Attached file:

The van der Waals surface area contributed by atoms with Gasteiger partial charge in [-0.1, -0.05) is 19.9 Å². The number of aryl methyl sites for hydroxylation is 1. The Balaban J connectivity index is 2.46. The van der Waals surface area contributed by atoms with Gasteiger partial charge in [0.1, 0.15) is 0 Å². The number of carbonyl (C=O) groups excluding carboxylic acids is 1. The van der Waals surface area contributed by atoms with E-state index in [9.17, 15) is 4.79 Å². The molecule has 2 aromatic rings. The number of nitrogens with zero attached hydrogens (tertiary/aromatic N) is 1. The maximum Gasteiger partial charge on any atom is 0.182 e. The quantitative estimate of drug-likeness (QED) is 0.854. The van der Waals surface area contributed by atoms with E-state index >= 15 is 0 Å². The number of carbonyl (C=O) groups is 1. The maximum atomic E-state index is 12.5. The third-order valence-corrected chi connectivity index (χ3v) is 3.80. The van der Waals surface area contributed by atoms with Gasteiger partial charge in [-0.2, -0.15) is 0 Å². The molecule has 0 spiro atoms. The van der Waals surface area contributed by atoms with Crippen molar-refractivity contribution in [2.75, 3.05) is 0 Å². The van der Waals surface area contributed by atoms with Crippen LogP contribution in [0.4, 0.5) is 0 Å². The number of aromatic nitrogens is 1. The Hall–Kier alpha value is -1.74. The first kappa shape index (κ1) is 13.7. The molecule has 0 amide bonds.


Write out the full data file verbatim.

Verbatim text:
The van der Waals surface area contributed by atoms with Gasteiger partial charge in [-0.1, -0.05) is 19.9 Å². The number of aryl methyl sites for hydroxylation is 1. The Balaban J connectivity index is 2.46. The van der Waals surface area contributed by atoms with Gasteiger partial charge in [0.1, 0.15) is 0 Å². The number of carbonyl (C=O) groups excluding carboxylic acids is 1. The van der Waals surface area contributed by atoms with E-state index in [9.17, 15) is 4.79 Å². The molecule has 2 aromatic rings. The number of nitrogens with zero attached hydrogens (tertiary/aromatic N) is 1. The maximum Gasteiger partial charge on any atom is 0.182 e. The quantitative estimate of drug-likeness (QED) is 0.854. The van der Waals surface area contributed by atoms with E-state index >= 15 is 0 Å². The number of carbonyl (C=O) groups is 1. The maximum atomic E-state index is 12.5. The third-order valence-corrected chi connectivity index (χ3v) is 3.80. The van der Waals surface area contributed by atoms with Gasteiger partial charge in [-0.2, -0.15) is 0 Å². The molecule has 0 spiro atoms. The van der Waals surface area contributed by atoms with Crippen molar-refractivity contribution in [2.75, 3.05) is 0 Å². The van der Waals surface area contributed by atoms with Crippen LogP contribution in [0.4, 0.5) is 0 Å². The number of aromatic nitrogens is 1. The Hall–Kier alpha value is -1.74. The first kappa shape index (κ1) is 13.7. The molecule has 0 amide bonds.